By 2035 the term “robo-advisor” will have peaked and will be on it’s decent for the same reason we don’t hear people say “color TV” anymore. Algorithmic, passive investing will be the standard for individuals.
– Google Trends or something similar will be used to track the validity of this prediction.
By 2035 assets under management of the top three Old Guard firms compared to the top three New Guard firms will decrease from 570 times as big to less than 50 times as big.
– Currently in the Old Guard corner we have Blackrock (6.2 trillion), Vanguard (4.9 trillion), and UBS (3.1 trillion) totaling 14.2 trillion. Currently in the New Guard corner we have Betterment (13.5 billion), Wealthfront (10 billion), and Wealthsimple (1.4 billion) totaling 24.9 billion. 14.2 trillion / 24.9 billion = 570. This prediction gets a bit fuzzy for two reasons. First, the New Guard still relies on investment products provided by the Old Guard, so there is some double counting here. I.e. for every dollar invested through Betterment, Vanguard is still managing some of each dollar because Betterment purchases Vanguard products. Secondly, since there is not reliable data available on AUM for IRAs and personal taxable accounts specifically, I need to look at total AUM. If there were reliable data on this metric, I would happily predict that the New Guard would gorge themselves on this specific market because it is the one that individuals have agency in. Individuals can’t choose which financial institution their employer’s 401(k) or 403(b) invest with. Even though Betterment offers a 401k product (and I’m sure other robo-advisors will soon), I don’t expect a quick transition in this space. Employer payroll systems coupled with Old Guard financial relationships with said employers, and you have one of the slowest changing mechanisms ever concocted.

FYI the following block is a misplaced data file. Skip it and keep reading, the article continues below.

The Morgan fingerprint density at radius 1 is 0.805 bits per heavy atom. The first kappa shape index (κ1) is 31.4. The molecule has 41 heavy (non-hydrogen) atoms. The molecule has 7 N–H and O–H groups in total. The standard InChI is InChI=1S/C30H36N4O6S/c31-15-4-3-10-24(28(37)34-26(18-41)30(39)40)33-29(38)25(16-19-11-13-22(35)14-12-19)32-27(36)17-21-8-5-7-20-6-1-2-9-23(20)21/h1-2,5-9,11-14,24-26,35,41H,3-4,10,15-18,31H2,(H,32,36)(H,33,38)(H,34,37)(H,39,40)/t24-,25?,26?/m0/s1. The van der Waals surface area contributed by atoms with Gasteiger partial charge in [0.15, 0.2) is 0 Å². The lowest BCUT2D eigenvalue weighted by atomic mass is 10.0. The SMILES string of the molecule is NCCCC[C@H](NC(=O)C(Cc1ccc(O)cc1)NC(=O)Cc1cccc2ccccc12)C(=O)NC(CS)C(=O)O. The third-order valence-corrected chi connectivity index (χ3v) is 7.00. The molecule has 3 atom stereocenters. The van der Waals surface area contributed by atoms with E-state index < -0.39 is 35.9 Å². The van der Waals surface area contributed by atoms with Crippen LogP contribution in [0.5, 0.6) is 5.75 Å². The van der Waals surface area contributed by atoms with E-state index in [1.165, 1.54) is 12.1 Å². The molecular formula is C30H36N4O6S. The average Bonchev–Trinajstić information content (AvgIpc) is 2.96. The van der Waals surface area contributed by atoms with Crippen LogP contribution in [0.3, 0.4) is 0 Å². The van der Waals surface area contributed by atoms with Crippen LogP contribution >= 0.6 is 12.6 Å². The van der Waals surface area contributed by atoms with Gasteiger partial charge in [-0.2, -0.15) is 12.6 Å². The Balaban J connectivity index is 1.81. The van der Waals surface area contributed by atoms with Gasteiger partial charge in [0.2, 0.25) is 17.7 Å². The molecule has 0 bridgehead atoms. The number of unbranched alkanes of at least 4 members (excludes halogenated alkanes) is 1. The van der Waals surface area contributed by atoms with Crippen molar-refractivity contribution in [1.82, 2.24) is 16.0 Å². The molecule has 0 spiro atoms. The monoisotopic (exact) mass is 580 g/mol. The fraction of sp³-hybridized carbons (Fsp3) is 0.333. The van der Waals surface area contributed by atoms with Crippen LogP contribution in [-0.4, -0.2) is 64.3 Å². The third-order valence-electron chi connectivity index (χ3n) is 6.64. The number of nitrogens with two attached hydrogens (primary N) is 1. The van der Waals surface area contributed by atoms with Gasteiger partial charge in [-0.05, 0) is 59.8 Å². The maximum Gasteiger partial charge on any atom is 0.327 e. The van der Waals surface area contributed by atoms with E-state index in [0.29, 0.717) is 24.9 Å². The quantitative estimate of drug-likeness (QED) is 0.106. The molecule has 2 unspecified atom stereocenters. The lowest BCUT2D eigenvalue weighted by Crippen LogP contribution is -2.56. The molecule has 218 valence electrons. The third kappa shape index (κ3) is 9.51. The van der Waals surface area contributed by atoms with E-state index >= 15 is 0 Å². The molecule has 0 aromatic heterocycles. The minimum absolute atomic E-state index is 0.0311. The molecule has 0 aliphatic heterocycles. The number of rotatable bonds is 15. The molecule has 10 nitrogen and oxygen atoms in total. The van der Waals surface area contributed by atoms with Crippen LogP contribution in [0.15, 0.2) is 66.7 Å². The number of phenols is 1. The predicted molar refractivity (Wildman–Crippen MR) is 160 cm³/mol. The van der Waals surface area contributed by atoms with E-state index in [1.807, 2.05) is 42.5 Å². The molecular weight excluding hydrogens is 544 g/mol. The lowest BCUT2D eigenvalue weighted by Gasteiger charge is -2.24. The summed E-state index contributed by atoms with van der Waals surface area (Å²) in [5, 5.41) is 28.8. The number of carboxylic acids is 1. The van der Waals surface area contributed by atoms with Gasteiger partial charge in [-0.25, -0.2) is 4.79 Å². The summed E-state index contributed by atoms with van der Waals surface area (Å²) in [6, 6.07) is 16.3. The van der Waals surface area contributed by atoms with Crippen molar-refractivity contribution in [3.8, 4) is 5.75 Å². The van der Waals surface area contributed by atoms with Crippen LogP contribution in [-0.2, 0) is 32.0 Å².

Let’s see what happens people.